“Well I was born in a small town,

And I live in a small town,

Probably die in a small town,

Oh, those small communities.”

— John Mellencamp

Browsing on the web in search of song references to a “small town,” I found 2,252 lyrics, 54 artists and 100 albums, all heralding a way of life that is apparently more revered than big city life ever will be. Why is this much attention paid to a way of life that is seemingly on the decline? Simply put, it’s because small towns are a big deal! Author G.K. Chesterton once wrote, “The man who lives in a small community lives in a much larger world. He knows much more of the fierce variety and uncompromising divergences of men.” Many folks take pride in having been born in a small town, but small towns are also the the preferred way of life for many people who are fortunate enough to be able to choose where they want to live. You’ll sometimes hear me say, “I wasn’t born here, but I got here just as fast as I could!” Yes, small towns are small, but they are also the expansive stuff of great novels, movies, plays and yes, music! The genius and compassion of “To Kill a Mockingbird’s” Atticus Finch would have never matured and surfaced in the morass of the legal system in a big city. Anne’s Green Gables would have been demolished in the name of “progress” in a big city. Andy and Barney might have been laughed out of the police department in a big city. And, no doubt, without the small town qualities of these beloved characters, songs, stories and places, the world would be a sadder place, bereft of the essence of the unique life lessons that are best learned, perhaps only learned, in a small town.

So you may be wondering, what’s the big deal of your small town life? You have to get out and take part in the community to find out! Small town life may be boring to those who don’t make the effort, but they don’t speak for the rest of us. There is always something going on in White Springs and much of it is positive, informative and inspirational. You can get an education here! Elderhostel used to send three of four groups a year of 20 or so people from all over the nation to experience a week of life in White Springs, learning about the folklife, culture, ecology and heritage of the region. The class always got rave reviews. For reasoning that I don’t understand or agree with, Elderhostel no longer hosted here, but all the things that they cherished are still here for the rest of us!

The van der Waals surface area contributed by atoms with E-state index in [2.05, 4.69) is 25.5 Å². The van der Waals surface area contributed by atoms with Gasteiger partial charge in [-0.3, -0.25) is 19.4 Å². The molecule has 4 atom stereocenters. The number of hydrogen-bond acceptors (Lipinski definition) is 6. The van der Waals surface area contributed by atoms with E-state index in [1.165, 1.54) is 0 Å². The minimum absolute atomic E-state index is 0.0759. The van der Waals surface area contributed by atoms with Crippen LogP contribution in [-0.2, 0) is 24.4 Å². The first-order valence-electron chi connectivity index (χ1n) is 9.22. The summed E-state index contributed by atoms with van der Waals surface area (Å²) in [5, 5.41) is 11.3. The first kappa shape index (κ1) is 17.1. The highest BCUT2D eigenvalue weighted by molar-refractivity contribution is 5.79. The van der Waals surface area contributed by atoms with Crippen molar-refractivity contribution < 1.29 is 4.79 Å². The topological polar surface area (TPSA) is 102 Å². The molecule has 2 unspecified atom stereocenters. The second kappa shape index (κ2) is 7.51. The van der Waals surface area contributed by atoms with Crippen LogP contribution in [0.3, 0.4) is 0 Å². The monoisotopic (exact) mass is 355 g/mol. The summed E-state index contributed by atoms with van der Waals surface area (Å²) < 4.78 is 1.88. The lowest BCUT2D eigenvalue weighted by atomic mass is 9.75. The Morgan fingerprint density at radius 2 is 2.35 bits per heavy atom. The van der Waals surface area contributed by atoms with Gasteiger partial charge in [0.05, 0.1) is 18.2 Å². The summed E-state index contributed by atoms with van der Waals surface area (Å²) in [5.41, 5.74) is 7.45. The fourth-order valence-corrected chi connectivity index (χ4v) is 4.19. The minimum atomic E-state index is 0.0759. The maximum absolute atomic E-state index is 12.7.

For instance … If you ever wanted to finally follow through on your desire to improve your musical skills, a world class opportunity awaits you right here in White Springs at the “Old Time Music Weekend,” Friday, Sept. 13, through Sunday, Sept. 15, from 11 a.m. to 3 p.m. at the Stephen Foster State Park. This three-day event offers participants in-depth instruction in old-time music techniques on the banjo, guitar, vocals and fiddle for all levels. Instructors for this year include Tom Mylet, Kirk Sutphin, Anne Whitley, Bob Carlin, Ted Strauss, Lloyd Baldwin, Chuck Levy and the Bucksnort Barndance Band. This is one of those opportunities that could change your life in a positive way and its right here in your small town back yard! For registration information, call Park Ranger Andrea Thomas at 386-397-2733.

So you may not write a song about it or a book or a play (but then again, who knows) but if you care about your small town, get involved. I promise you, it will make a difference!

Well, once again, I’ve said enough but, as always, I do want to remind you that if you have news you want to share, you should let “Life in White Springs” help. We’re always glad to hear about goings on in the community and will be glad to share anything that is appropriate for this column. I am thankful that we can depend on each other, and I hope that we can continue to feel proud of who we are and where we’re headed, and that we all appreciate how White Springs and its surrounding region is a very special place, to be honored and protected. As always, I look forward to seeing you out and about, enjoying your community and your small town way of life in White Springs.

Walter McKenzie



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